Lying to SEC Investigators Can Result in Harsh Consequences, Even Jail Time

A hedge fund operator accused of securities fraud was recently sentenced to three months in prison for obstruction of justice...

Lying to SEC Investigators Can Result in Harsh Consequences, Even Jail Time

Lying to SEC Investigators Can Result in Harsh Consequences, Even Jail Time

A <strong>hedge fund operator accused of securities fraud was recently sentenced to three months in prison for obstruction of justice</strong>...

Author: Dan Brecher|April 5, 2021

A hedge fund operator accused of securities fraud was recently sentenced to three months in prison for obstruction of justice. The charges stemmed from lying to investigators during a deposition conducted by the Securities and Exchange Commission (SEC).

Niket Jain, a managing member of an investment company, Aberon Capital Management, was charged with conspiracy to commit securities and wire fraud, securities fraud, wire fraud, and obstruction of justice. Prosecutors alleged that Jain provided false representations to two investors in a fund controlled by Aberon regarding the fund's performance.

Late last year, Jain pled guilty to one count of obstruction of justice pursuant to a plea agreement with federal prosecutors.  However, New York District Judge P. Kevin Castel declined to follow the recommendation of the U.S. probation office and sentence Jain to time served. Instead, he sentenced Jain to three months in prison, along with a fine of $15,000 and one year of supervised release. Judge Castel seemingly agreed with prosecutors who argued it was important to "send a message to people in the financial industry" that the only way financial professionals can fulfill their obligations to regulators "is for witnesses to tell the truth." According to Judge Castel, "It becomes in this case important to deliver the message that the crime is deserving of meaningful punishment.”

When an SEC Investigation Can Lead to Jail Time

The Jain case provides valuable lessons for firms and individuals under the SEC’s purview. Of the utmost importance, lying to investigators is the quickest way for the situation to go from bad to worse.

When the SEC launches an investigation, it first develops the facts to the fullest extent possible through informal inquiry, interviewing witnesses, examining brokerage records, reviewing trading data, and other methods. Once armed with a formal order of investigation, the staff of the SEC’s Enforcement Division can compel witnesses by subpoena to testify and produce books, records, and other relevant documents.

Being the target of a SEC investigation can be extremely stressful, even if you’re fairly confident that you haven’t done anything wrong. To avoid unintended criminal liability, it is imperative to be truthful and cooperate with investigators. Of course, that doesn’t mean that you should not aggressively seek to protect your legal rights.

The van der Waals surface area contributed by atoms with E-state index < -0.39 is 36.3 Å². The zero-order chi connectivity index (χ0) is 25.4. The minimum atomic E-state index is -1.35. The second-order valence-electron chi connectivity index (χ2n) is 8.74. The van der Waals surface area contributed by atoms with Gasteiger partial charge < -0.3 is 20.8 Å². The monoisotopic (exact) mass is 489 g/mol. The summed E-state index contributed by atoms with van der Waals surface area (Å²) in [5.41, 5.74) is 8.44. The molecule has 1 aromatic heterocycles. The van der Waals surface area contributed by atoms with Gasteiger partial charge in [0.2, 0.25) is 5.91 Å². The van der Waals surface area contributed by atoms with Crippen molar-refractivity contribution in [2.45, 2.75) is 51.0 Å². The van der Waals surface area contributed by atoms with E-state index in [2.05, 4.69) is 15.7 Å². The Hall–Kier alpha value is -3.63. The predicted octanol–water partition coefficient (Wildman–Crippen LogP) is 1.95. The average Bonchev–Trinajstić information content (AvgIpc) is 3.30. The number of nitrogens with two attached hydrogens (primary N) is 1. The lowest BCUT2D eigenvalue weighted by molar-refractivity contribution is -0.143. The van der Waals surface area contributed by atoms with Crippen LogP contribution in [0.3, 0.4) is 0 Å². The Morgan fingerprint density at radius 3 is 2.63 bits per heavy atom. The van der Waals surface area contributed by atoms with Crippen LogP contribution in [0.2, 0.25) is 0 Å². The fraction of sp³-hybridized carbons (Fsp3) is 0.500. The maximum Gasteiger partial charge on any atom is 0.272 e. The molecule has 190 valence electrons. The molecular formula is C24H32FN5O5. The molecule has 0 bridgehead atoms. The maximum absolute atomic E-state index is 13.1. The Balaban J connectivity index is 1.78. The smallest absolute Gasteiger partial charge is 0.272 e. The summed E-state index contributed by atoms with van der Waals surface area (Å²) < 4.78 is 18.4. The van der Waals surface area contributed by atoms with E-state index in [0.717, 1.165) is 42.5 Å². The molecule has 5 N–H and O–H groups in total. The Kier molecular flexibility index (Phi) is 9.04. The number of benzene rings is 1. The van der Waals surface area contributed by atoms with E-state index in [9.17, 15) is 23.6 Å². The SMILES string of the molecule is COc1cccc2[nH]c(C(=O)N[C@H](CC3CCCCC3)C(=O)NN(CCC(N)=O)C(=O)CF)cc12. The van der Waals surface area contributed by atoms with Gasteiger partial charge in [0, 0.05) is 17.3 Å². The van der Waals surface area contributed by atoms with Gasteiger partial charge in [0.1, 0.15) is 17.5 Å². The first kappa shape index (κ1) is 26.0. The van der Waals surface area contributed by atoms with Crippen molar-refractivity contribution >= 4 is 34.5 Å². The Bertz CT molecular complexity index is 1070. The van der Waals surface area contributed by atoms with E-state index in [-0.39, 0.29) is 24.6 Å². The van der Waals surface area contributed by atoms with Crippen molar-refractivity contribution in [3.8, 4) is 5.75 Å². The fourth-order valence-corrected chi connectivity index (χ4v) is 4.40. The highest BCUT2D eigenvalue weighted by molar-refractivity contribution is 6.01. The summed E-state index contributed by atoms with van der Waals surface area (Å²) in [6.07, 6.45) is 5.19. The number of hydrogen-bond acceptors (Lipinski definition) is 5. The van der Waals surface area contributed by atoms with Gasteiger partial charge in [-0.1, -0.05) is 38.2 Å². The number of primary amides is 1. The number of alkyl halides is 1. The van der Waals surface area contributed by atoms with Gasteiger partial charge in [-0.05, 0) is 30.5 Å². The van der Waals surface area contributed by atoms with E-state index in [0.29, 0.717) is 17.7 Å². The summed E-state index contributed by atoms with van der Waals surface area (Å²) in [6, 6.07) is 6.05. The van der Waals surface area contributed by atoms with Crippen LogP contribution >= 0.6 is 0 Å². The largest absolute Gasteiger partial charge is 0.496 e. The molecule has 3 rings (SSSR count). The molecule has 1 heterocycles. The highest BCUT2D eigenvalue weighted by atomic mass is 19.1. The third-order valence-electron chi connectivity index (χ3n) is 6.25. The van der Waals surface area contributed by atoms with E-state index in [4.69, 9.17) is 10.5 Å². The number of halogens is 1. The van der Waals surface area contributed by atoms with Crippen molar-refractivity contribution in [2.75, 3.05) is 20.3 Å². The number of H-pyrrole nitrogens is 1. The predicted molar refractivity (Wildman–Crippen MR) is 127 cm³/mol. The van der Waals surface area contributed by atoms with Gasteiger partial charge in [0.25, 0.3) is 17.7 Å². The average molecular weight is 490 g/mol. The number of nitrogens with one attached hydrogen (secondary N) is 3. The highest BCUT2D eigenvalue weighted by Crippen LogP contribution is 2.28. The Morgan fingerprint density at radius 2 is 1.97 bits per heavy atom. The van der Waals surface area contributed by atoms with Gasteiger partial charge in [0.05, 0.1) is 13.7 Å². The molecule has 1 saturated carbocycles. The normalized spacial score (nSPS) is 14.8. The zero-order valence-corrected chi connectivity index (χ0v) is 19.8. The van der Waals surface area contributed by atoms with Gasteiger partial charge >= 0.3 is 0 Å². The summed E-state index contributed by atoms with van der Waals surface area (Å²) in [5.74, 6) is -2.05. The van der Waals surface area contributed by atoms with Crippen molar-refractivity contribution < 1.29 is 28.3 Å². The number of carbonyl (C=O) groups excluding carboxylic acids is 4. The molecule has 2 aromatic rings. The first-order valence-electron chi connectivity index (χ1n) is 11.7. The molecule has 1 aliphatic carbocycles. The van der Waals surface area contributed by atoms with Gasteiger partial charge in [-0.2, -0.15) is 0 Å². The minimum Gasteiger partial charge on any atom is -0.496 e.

In the case above, the defendant ultimately faced criminal liability not for securities fraud, but lying to investigators. When confronted with a SEC investigation (or even an examination), there are steps you can take to help ensure a more favorable outcome:

  • Resist temptation: Firms may be tempted to be less than forthcoming, particularly if they suspect that SEC investigators may find something they don’t like. However, this will only lead to greater problems. Do not destroy your documents and don't delete your emails.
  • Involve legal counsel: Make sure your attorneys have experience and expertise in dealing with government investigations specifically by this agency.
  • Document the process: Firms should keep track of all documents provided to the SEC using a list or spreadsheet.
  • Monitor interaction: It is imperative to make sure that anyone speaking with the SEC is open and honest with the information that they provide. To stay on top of the situation, it is often a good idea to de-brief employees who speak with examiners.

Following an investigation, SEC staff present their findings to the Commission for its review. The Commission can authorize the staff to file a case in federal court or bring an administrative action. Enforcement can also refer potential criminal cases to criminal law enforcement authorities for investigation or coordinate SEC investigations with criminal investigations involving the same conduct. While the SEC can‘t by itself impose criminal sanctions, if a person is convicted of a criminal violation of the securities laws, a court may sentence that person to serve time in jail.

In some cases, the targets of an SEC investigation can reach a settlement with SEC enforcement officials or a plea agreement with federal prosecutors. While this will be greatly influenced by the facts of the case, how targets of an investigation (or a witness) conduct themselves during the investigation can often play a role in the result of the matter.

If you have questions, please contact us

If you have any questions or if you would like to discuss these issues further,
please contact Dan Brecher or the Scarinci Hollenbeck attorney with whom you work, at 201-896-4100.

Please Share This article

About Author Dan Brecher

Dan Brecher

Dan Brecher's experience ranges from general counsel of New York Stock Exchange and NASD/FINRA member brokerage firms to representation of companies in hundreds of public and private securities offerings and advising institutional and high net worth investors.

Contact Practice Representative

* The use of the Internet or this form for communication with the firm or any individual member of the firm does not establish an attorney-client relationship. Confidential or time-sensitive information should not be sent through this form.